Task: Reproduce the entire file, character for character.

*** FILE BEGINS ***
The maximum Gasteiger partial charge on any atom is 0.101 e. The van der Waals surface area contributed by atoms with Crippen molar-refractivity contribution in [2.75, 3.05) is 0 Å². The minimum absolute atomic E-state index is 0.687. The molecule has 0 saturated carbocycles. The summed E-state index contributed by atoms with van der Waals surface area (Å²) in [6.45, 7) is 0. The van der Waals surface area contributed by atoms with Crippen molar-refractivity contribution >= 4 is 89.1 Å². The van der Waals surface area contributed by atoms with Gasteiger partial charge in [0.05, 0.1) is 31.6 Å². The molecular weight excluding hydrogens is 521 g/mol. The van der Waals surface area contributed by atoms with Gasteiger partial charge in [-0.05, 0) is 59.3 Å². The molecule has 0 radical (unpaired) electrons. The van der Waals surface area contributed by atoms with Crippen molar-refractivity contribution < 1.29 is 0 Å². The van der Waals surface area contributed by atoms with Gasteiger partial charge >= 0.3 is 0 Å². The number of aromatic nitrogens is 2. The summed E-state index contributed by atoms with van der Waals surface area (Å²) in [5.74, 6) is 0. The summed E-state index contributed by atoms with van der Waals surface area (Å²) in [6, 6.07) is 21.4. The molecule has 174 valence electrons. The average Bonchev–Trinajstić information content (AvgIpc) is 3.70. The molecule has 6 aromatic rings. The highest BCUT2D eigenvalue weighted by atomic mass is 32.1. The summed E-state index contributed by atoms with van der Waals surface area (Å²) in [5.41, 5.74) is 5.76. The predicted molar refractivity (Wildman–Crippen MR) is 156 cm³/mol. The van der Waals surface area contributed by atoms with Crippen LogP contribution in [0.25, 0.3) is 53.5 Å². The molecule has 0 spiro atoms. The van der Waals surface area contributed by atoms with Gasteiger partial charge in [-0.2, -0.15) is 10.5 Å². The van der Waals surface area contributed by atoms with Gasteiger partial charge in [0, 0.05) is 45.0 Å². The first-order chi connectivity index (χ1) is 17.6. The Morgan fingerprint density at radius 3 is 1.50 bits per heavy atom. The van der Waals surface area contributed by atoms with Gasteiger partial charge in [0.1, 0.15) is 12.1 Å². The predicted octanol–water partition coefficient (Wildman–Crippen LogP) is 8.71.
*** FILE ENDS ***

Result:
The maximum Gasteiger partial charge on any atom is 0.101 e. The van der Waals surface area contributed by atoms with Crippen molar-refractivity contribution in [2.75, 3.05) is 0 Å². The minimum absolute atomic E-state index is 0.687. The molecule has 0 saturated carbocycles. The summed E-state index contributed by atoms with van der Waals surface area (Å²) in [6.45, 7) is 0. The van der Waals surface area contributed by atoms with Crippen molar-refractivity contribution >= 4 is 89.1 Å². The van der Waals surface area contributed by atoms with Gasteiger partial charge in [0.05, 0.1) is 31.6 Å². The molecular weight excluding hydrogens is 521 g/mol. The van der Waals surface area contributed by atoms with Gasteiger partial charge in [-0.05, 0) is 59.3 Å². The molecule has 0 radical (unpaired) electrons. The van der Waals surface area contributed by atoms with Crippen molar-refractivity contribution < 1.29 is 0 Å². The van der Waals surface area contributed by atoms with Gasteiger partial charge >= 0.3 is 0 Å². The number of aromatic nitrogens is 2. The summed E-state index contributed by atoms with van der Waals surface area (Å²) in [5.74, 6) is 0. The summed E-state index contributed by atoms with van der Waals surface area (Å²) in [6, 6.07) is 21.4. The molecule has 174 valence electrons. The average Bonchev–Trinajstić information content (AvgIpc) is 3.70. The molecule has 6 aromatic rings. The highest BCUT2D eigenvalue weighted by atomic mass is 32.1. The summed E-state index contributed by atoms with van der Waals surface area (Å²) in [5.41, 5.74) is 5.76. The predicted molar refractivity (Wildman–Crippen MR) is 156 cm³/mol. The van der Waals surface area contributed by atoms with Crippen LogP contribution in [0.25, 0.3) is 53.5 Å². The molecule has 0 spiro atoms. The van der Waals surface area contributed by atoms with Gasteiger partial charge in [-0.2, -0.15) is 10.5 Å². The van der Waals surface area contributed by atoms with Gasteiger partial charge in [0, 0.05) is 45.0 Å². The first-order chi connectivity index (χ1) is 17.6. The Morgan fingerprint density at radius 3 is 1.50 bits per heavy atom. The van der Waals surface area contributed by atoms with Gasteiger partial charge in [0.1, 0.15) is 12.1 Å². The predicted octanol–water partition coefficient (Wildman–Crippen LogP) is 8.71.